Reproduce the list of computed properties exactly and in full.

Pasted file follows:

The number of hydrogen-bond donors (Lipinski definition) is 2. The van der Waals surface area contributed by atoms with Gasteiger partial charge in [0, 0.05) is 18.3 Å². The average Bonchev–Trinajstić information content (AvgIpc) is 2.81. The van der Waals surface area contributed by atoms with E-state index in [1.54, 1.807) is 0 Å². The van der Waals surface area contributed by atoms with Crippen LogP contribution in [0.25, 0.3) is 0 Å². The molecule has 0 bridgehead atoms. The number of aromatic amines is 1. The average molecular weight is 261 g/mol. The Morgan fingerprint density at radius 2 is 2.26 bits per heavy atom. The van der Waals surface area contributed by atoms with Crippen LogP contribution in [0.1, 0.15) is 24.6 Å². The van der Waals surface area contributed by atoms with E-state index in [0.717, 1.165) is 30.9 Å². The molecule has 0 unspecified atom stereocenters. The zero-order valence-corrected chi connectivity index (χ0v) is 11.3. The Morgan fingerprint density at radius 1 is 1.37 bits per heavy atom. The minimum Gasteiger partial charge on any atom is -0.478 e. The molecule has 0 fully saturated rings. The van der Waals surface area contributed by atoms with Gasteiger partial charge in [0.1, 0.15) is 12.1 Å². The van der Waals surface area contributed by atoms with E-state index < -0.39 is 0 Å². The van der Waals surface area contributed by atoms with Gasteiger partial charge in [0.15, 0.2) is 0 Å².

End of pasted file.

The number of hydrogen-bond donors (Lipinski definition) is 2. The van der Waals surface area contributed by atoms with Gasteiger partial charge in [0, 0.05) is 18.3 Å². The average Bonchev–Trinajstić information content (AvgIpc) is 2.81. The van der Waals surface area contributed by atoms with E-state index in [1.54, 1.807) is 0 Å². The van der Waals surface area contributed by atoms with Crippen LogP contribution in [0.25, 0.3) is 0 Å². The molecule has 0 bridgehead atoms. The number of aromatic amines is 1. The average molecular weight is 261 g/mol. The Morgan fingerprint density at radius 2 is 2.26 bits per heavy atom. The van der Waals surface area contributed by atoms with Crippen LogP contribution in [0.1, 0.15) is 24.6 Å². The van der Waals surface area contributed by atoms with E-state index in [0.717, 1.165) is 30.9 Å². The molecule has 0 unspecified atom stereocenters. The zero-order valence-corrected chi connectivity index (χ0v) is 11.3. The Morgan fingerprint density at radius 1 is 1.37 bits per heavy atom. The minimum Gasteiger partial charge on any atom is -0.478 e. The molecule has 0 fully saturated rings. The van der Waals surface area contributed by atoms with Gasteiger partial charge in [0.1, 0.15) is 12.1 Å². The van der Waals surface area contributed by atoms with E-state index < -0.39 is 0 Å². The van der Waals surface area contributed by atoms with Gasteiger partial charge in [0.15, 0.2) is 0 Å².